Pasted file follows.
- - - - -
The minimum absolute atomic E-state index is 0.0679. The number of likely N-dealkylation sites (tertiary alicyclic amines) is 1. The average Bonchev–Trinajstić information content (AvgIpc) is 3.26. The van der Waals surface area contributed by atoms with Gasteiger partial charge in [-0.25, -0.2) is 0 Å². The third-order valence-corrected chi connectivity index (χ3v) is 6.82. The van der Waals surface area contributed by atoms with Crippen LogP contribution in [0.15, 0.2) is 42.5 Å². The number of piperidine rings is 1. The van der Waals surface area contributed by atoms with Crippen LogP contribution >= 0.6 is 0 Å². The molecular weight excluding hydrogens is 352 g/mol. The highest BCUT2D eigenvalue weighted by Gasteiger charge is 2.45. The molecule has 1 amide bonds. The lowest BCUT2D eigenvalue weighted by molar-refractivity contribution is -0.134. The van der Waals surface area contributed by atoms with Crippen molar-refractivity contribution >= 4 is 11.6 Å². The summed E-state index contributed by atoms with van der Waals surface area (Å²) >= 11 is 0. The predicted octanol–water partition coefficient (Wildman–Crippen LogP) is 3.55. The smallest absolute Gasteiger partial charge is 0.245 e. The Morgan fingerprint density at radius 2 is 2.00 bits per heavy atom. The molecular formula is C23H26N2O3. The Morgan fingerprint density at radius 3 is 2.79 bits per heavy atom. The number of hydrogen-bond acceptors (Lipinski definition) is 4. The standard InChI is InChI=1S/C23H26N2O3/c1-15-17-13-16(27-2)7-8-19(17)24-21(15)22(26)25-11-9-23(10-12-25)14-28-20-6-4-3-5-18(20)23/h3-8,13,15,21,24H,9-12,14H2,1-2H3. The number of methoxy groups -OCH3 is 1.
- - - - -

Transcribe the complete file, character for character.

The minimum absolute atomic E-state index is 0.0679. The number of likely N-dealkylation sites (tertiary alicyclic amines) is 1. The average Bonchev–Trinajstić information content (AvgIpc) is 3.26. The van der Waals surface area contributed by atoms with Gasteiger partial charge in [-0.25, -0.2) is 0 Å². The third-order valence-corrected chi connectivity index (χ3v) is 6.82. The van der Waals surface area contributed by atoms with Crippen LogP contribution in [0.15, 0.2) is 42.5 Å². The number of piperidine rings is 1. The van der Waals surface area contributed by atoms with Crippen LogP contribution >= 0.6 is 0 Å². The molecular weight excluding hydrogens is 352 g/mol. The highest BCUT2D eigenvalue weighted by Gasteiger charge is 2.45. The molecule has 1 amide bonds. The lowest BCUT2D eigenvalue weighted by molar-refractivity contribution is -0.134. The van der Waals surface area contributed by atoms with Crippen molar-refractivity contribution >= 4 is 11.6 Å². The summed E-state index contributed by atoms with van der Waals surface area (Å²) >= 11 is 0. The predicted octanol–water partition coefficient (Wildman–Crippen LogP) is 3.55. The smallest absolute Gasteiger partial charge is 0.245 e. The Morgan fingerprint density at radius 2 is 2.00 bits per heavy atom. The molecular formula is C23H26N2O3. The Morgan fingerprint density at radius 3 is 2.79 bits per heavy atom. The number of hydrogen-bond acceptors (Lipinski definition) is 4. The standard InChI is InChI=1S/C23H26N2O3/c1-15-17-13-16(27-2)7-8-19(17)24-21(15)22(26)25-11-9-23(10-12-25)14-28-20-6-4-3-5-18(20)23/h3-8,13,15,21,24H,9-12,14H2,1-2H3. The number of methoxy groups -OCH3 is 1.